My Weeds Feed You

sunflower bud

I admit that sometimes I get yard-envy. Yesterday, when I took Tetley on the long route around the neighborhood – the 30 minute vs the 10 minute walk – I did admire the beautifully mulched flower beds, plantings spaced apart, manicured, lush lawns of my neighbors. Some gardens had tasteful garden ornaments, charming benches and looked magazine cover ready. Yikes, I thought, what must they think when passing our little corner plot full of wood piled for the winter, patchy grass and weeds? Luckily, we have a (currently pruned) hedge hiding most of our mess from nosey dog walkers like me.

Sunflowers 1

We can’t blame the weather for our lack of yard maintenance – days have been cool and rain-free – perfect conditions to pull weeds. Nope. Nor can I blame our resident groundhog.  Since I surrendered to him, the big vegetable garden is one less demand. Mint and pokeweed now run wild where I once planted tomatoes, peppers and other delectable treats enjoyed mostly by groundhog. We plan to clear and reclaim that sunny spot from bastard and plant some peach and apple trees but for now, it’s a wild mess. The bees love it.


Bees are buzzing all over the place. Poor Tetley discovered a hive when exploring a corner of our front porch, dashing off with his tail between his legs. Our noses pressed against the screen door, we watched them swarm around defensively for the next 5 minutes or so. We had no idea they were there until now and we will leave them be, not wanting to add to the world’s bee crisis in any way. I’m sure you’ve heard how bees are disappearing at an alarming rate? And without bees to pollinate the plants we eat, well, we’re screwed.

honey tastes

A few months ago I was lucky enough to join a Red Bee Honey tasting with bee expert and author of the Honey Connoisseur, Marina Marchese in her own charmingly overgrown garden with apiary. We spent a perfect afternoon sampling distinctive, exquisite honey, paired with savory and sweet bites. Not surprisingly, the tasting lingo mirrors that used to describe wines — another nectar we would not have without bees. Marina’s hives are surrounded by invasive weeds the rest of us hack away. My delicious afternoon certainly inspired this year’s laissez-fare attitude to the garden. I have tasted the riches my weeds can produce.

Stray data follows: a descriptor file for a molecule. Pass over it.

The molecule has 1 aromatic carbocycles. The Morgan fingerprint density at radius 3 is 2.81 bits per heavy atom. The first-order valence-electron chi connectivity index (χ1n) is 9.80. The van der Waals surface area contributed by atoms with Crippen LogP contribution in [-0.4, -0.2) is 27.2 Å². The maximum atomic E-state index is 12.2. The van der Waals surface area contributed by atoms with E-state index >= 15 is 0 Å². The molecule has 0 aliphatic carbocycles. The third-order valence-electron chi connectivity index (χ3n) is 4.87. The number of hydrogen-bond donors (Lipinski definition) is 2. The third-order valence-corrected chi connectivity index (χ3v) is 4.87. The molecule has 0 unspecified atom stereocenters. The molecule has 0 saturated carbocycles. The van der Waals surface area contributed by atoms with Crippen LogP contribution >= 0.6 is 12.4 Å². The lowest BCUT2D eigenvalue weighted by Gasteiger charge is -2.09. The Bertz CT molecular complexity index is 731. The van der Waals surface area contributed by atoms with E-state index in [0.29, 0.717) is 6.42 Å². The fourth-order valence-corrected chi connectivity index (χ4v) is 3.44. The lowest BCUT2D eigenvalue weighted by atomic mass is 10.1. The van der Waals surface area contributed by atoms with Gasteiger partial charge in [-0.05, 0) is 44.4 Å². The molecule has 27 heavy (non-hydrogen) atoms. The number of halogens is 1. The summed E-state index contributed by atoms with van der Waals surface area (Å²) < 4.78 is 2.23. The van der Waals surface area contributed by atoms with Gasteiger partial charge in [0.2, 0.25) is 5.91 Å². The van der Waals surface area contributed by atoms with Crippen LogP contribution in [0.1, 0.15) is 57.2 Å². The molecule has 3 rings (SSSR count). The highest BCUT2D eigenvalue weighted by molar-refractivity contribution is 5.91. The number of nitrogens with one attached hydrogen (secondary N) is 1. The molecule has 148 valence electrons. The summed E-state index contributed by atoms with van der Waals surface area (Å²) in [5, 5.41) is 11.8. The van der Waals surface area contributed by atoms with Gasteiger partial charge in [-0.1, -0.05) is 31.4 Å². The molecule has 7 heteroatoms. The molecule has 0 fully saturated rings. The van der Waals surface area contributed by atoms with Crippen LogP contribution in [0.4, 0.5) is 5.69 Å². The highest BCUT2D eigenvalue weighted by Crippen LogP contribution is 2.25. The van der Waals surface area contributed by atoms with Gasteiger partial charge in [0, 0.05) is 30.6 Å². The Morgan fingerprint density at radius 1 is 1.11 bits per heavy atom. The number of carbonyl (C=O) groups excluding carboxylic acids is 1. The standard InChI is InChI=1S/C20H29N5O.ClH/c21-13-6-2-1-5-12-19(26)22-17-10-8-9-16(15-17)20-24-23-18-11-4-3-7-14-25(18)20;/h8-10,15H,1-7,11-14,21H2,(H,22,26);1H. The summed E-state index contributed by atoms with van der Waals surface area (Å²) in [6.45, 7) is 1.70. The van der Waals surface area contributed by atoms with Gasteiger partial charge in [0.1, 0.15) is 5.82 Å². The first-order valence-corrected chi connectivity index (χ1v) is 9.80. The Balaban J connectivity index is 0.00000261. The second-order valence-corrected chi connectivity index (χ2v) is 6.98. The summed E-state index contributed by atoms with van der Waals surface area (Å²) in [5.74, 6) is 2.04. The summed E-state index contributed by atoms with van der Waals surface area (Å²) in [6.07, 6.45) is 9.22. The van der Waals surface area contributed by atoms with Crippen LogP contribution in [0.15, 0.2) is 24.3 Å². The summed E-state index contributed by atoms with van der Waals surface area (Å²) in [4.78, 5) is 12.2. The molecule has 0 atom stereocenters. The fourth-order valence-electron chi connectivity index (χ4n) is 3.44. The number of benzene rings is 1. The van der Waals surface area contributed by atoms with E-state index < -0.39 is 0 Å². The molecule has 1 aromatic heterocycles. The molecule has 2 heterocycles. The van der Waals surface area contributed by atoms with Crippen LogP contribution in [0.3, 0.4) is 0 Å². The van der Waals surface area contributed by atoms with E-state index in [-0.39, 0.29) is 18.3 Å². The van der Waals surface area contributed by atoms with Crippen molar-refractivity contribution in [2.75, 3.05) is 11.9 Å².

Marina got me hooked on her honey and only buying it from local producers. Last week, Molly and I sought out a jar with honey-comb, harvested close to her college in the hopes of easing her allergies. Though she is not a fan (!?) of the taste, after swallowing a spoonful every morning and chewing the waxy comb, she reports she is suffering much less. Better than Zyrtec!

reading outside

This summer, while many of my neighbors were weeding, and (gasp!) putting chemicals on their lawns, I blissfully read surrounded by weeds, birds and bees. Today, I may mow our patchy lawn and pick a few Sunflowers but that’s about it. If you walk by my messy yard, please don’t judge – the bees love us and you should too.

6 thoughts on “My Weeds Feed You”

  1. I remember that American pressure to have the perfect lawn. I can just imagine what your neighbors would think if they strolled around a neighborhood in Eastern Europe and saw the dandelion-filled yards. Over here, weeds are flowers and very welcome. I went to a honey tasting in Serbia. Great experience. Buying from local producers is the way to go, because supermarket honey has had all of the good stuffed pasteurized out of it.

  2. Tricia, I love your garden – it’s beautiful! Natural gardens are always so appealing and much better than some swath of grass. Spending an afternoon sampling honey sounds like bliss. Thanks for feeding the bees. 🙂 ~Terri

  3. Thanks Terri! Always delighted to know you guys are reading! By the way, have posted a few glimpses of time and remembrance re. Sarajevo and Bosnia and Croatia. Not horrific – my experience – although that and any war certainly is. But it’s amazing what becomes normal. And connections made with people are amazing and sustaining. Complex how compelling it can be.
    Always looking forward to your next post!

  4. Tricia, here in Florida everything grows like lightning. Lawns are a pain and a drain on water, so we let ours take its chances with the heat and whatever rain falls. But we also have lots of “volunteer” plants, some of which spread fast. We have a very tolerant attitude to the vinca, glorybower, plumbago, lantana, and others and we also have a steady stream of butterflies, bees and hummingbirds. I guess they like that natural look too! I once heard a garden talk by a guy who claimed that a weed is simply a plant which has a little compatibility issue with some humans. Or something like that. Anyway, I have always liked your garden and hope you get your fruit trees going soon. Sheila

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